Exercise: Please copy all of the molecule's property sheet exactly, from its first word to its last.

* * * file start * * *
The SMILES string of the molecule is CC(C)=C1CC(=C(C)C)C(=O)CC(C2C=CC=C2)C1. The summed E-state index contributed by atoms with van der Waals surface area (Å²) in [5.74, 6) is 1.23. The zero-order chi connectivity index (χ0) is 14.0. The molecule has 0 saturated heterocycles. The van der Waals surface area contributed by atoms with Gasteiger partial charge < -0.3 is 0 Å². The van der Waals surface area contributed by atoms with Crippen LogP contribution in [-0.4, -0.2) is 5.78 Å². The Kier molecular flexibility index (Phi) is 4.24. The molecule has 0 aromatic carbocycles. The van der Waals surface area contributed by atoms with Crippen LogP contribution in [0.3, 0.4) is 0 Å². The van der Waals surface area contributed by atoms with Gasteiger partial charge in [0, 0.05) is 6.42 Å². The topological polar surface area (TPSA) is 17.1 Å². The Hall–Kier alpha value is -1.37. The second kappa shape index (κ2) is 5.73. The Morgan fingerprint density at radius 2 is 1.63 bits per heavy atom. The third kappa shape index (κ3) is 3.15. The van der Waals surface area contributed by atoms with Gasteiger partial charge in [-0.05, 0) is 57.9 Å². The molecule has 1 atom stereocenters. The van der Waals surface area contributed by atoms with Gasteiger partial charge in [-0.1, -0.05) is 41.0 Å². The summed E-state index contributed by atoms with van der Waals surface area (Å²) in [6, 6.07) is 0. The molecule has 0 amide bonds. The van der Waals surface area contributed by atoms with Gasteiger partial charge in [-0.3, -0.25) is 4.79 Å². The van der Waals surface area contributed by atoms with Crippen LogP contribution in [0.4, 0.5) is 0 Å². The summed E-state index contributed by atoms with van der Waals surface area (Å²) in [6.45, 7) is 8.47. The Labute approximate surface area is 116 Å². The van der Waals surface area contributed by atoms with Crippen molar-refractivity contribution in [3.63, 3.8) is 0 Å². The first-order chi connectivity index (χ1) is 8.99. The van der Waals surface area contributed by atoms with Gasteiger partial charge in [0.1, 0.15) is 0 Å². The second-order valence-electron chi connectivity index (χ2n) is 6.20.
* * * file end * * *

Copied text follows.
The SMILES string of the molecule is CC(C)=C1CC(=C(C)C)C(=O)CC(C2C=CC=C2)C1. The summed E-state index contributed by atoms with van der Waals surface area (Å²) in [5.74, 6) is 1.23. The zero-order chi connectivity index (χ0) is 14.0. The molecule has 0 saturated heterocycles. The van der Waals surface area contributed by atoms with Gasteiger partial charge < -0.3 is 0 Å². The van der Waals surface area contributed by atoms with Crippen LogP contribution in [-0.4, -0.2) is 5.78 Å². The Kier molecular flexibility index (Phi) is 4.24. The molecule has 0 aromatic carbocycles. The van der Waals surface area contributed by atoms with Crippen LogP contribution in [0.3, 0.4) is 0 Å². The van der Waals surface area contributed by atoms with Gasteiger partial charge in [0, 0.05) is 6.42 Å². The topological polar surface area (TPSA) is 17.1 Å². The Hall–Kier alpha value is -1.37. The second kappa shape index (κ2) is 5.73. The Morgan fingerprint density at radius 2 is 1.63 bits per heavy atom. The third kappa shape index (κ3) is 3.15. The van der Waals surface area contributed by atoms with Gasteiger partial charge in [-0.05, 0) is 57.9 Å². The molecule has 1 atom stereocenters. The van der Waals surface area contributed by atoms with Gasteiger partial charge in [-0.1, -0.05) is 41.0 Å². The summed E-state index contributed by atoms with van der Waals surface area (Å²) in [6, 6.07) is 0. The molecule has 0 amide bonds. The van der Waals surface area contributed by atoms with Gasteiger partial charge in [-0.3, -0.25) is 4.79 Å². The van der Waals surface area contributed by atoms with Crippen LogP contribution in [0.4, 0.5) is 0 Å². The summed E-state index contributed by atoms with van der Waals surface area (Å²) in [6.45, 7) is 8.47. The Labute approximate surface area is 116 Å². The van der Waals surface area contributed by atoms with Crippen molar-refractivity contribution in [3.63, 3.8) is 0 Å². The first-order chi connectivity index (χ1) is 8.99. The van der Waals surface area contributed by atoms with Gasteiger partial charge in [0.1, 0.15) is 0 Å². The second-order valence-electron chi connectivity index (χ2n) is 6.20.